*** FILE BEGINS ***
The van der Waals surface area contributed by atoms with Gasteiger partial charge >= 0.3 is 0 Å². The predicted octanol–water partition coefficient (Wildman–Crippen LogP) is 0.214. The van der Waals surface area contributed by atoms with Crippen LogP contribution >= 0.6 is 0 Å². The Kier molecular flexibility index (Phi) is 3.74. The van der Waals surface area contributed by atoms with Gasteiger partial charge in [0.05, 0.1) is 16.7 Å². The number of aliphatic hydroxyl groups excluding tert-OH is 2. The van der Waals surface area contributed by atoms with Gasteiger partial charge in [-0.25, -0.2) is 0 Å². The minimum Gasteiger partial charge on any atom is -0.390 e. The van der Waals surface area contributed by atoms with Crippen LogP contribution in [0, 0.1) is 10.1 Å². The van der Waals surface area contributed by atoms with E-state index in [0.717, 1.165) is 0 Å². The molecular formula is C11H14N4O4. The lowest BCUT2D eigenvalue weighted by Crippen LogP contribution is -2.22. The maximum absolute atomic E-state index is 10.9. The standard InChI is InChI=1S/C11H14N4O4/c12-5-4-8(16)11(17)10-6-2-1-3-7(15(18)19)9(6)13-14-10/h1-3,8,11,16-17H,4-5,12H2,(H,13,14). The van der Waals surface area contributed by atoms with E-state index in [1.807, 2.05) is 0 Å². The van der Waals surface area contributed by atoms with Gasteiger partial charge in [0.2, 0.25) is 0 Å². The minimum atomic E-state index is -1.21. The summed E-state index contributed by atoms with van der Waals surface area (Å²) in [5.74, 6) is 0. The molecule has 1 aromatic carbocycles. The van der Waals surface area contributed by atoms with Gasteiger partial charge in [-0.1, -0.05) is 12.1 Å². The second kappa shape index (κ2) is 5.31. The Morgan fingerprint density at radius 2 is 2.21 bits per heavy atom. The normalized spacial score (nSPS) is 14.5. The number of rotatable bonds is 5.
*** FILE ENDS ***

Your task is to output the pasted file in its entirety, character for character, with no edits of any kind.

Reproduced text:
The van der Waals surface area contributed by atoms with Gasteiger partial charge >= 0.3 is 0 Å². The predicted octanol–water partition coefficient (Wildman–Crippen LogP) is 0.214. The van der Waals surface area contributed by atoms with Crippen LogP contribution >= 0.6 is 0 Å². The Kier molecular flexibility index (Phi) is 3.74. The van der Waals surface area contributed by atoms with Gasteiger partial charge in [0.05, 0.1) is 16.7 Å². The number of aliphatic hydroxyl groups excluding tert-OH is 2. The van der Waals surface area contributed by atoms with Gasteiger partial charge in [-0.25, -0.2) is 0 Å². The minimum Gasteiger partial charge on any atom is -0.390 e. The van der Waals surface area contributed by atoms with Crippen LogP contribution in [0, 0.1) is 10.1 Å². The van der Waals surface area contributed by atoms with E-state index in [0.717, 1.165) is 0 Å². The molecular formula is C11H14N4O4. The lowest BCUT2D eigenvalue weighted by Crippen LogP contribution is -2.22. The maximum absolute atomic E-state index is 10.9. The standard InChI is InChI=1S/C11H14N4O4/c12-5-4-8(16)11(17)10-6-2-1-3-7(15(18)19)9(6)13-14-10/h1-3,8,11,16-17H,4-5,12H2,(H,13,14). The van der Waals surface area contributed by atoms with E-state index in [1.807, 2.05) is 0 Å². The van der Waals surface area contributed by atoms with Gasteiger partial charge in [0.2, 0.25) is 0 Å². The minimum atomic E-state index is -1.21. The summed E-state index contributed by atoms with van der Waals surface area (Å²) in [5.74, 6) is 0. The molecule has 1 aromatic carbocycles. The van der Waals surface area contributed by atoms with Gasteiger partial charge in [-0.1, -0.05) is 12.1 Å². The second kappa shape index (κ2) is 5.31. The Morgan fingerprint density at radius 2 is 2.21 bits per heavy atom. The normalized spacial score (nSPS) is 14.5. The number of rotatable bonds is 5.